I could make a case for either solution but I am struggling to create them...

       

       

      my numbers look like this (reproduced in excel):

            

            

      Date15-Aug-1616-Aug-1617-Aug-16Average
      Total -> 11231817.33333333
      P4413
      V7161613
      A211.5
      T11
      Y00

       

       

      and the various methods for calculating an average % over those three days (based on the above data) yield this:

       

      total112318left (average of % across)table-down sum (tableau)proportion of self
      P36%17%6%19.8%17.3%16.2%
      V64%70%89%74.0%75.0%70.3%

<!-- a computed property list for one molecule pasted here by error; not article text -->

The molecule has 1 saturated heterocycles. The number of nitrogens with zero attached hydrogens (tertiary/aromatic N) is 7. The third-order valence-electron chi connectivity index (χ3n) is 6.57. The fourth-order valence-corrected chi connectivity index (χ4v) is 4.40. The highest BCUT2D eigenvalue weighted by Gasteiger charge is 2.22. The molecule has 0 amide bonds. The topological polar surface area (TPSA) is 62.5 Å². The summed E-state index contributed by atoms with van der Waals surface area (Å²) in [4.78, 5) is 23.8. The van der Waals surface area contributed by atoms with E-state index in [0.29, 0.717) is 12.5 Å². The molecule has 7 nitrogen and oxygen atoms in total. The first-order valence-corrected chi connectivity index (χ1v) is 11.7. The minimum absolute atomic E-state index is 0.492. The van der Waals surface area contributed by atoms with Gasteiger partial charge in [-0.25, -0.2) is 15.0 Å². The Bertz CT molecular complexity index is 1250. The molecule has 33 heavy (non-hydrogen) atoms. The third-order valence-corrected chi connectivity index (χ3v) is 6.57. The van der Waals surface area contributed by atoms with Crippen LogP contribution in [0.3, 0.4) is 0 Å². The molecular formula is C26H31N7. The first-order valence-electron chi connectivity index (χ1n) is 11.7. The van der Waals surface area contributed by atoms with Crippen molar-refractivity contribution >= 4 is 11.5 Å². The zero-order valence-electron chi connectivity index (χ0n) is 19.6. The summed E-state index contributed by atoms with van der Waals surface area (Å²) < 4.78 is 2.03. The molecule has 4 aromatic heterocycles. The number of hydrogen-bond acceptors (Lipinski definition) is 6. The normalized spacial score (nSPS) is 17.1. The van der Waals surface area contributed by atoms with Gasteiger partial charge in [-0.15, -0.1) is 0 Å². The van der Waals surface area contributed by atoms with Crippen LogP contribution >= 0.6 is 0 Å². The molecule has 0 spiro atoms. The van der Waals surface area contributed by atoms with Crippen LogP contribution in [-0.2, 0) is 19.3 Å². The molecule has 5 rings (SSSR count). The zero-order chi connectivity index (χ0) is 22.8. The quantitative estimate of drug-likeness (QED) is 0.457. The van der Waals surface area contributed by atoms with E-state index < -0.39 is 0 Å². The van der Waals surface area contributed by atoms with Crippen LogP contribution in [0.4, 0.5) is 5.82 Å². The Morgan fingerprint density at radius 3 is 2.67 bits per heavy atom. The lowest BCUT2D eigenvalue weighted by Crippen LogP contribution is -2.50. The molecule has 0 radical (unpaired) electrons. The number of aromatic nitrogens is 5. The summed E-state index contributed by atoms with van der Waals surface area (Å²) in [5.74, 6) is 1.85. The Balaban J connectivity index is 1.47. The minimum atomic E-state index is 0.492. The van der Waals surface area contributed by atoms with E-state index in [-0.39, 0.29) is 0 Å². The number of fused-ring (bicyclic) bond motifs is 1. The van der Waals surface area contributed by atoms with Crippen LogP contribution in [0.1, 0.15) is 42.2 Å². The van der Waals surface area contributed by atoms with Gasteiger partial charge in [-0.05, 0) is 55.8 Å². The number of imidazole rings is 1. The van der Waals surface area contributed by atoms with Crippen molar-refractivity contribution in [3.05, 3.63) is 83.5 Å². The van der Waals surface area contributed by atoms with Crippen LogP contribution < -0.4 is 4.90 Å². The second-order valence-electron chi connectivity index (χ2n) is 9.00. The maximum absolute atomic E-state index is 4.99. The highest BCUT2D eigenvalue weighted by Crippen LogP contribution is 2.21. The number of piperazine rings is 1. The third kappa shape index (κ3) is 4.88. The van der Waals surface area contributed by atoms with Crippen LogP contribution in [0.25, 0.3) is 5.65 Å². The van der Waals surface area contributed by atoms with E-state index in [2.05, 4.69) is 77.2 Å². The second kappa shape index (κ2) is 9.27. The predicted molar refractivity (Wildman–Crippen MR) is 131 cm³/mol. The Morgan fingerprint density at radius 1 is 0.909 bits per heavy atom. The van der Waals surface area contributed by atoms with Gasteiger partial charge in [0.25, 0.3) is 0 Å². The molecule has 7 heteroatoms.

A0%9%6%4.8%8.7%8.1%
      T0%4%0%1.4%5.8%5.4%
      Y0%0%0%0.0%0.0%0.0%
      ...total100%107%100%

       

      It should be noted that if you complete the blank cells with zeros, then the tableau result becomes the same as the "proportion of self" result and totals 100% - ie the rightmost two results become the same.  To be fair, I would probably prefer the "left (average of % across)" result, as it is simply the mean of the daily percentages, and for this use case, it is probably a better measure.

       

      Any help would be appreciated

       

       

       

       

       

       

       

       

       

       

       

       

                                                                                                                    

      total112318left (average of %)table-down sumproportion of self
      PNN36%17%6%19.8%17.3%16.2%
      VNN64%70%89%74.0%75.0%70.3%
      ANN0%9%6%4.8%8.7%8.1%
      TNN0%4%0%1.4%5.8%5.4%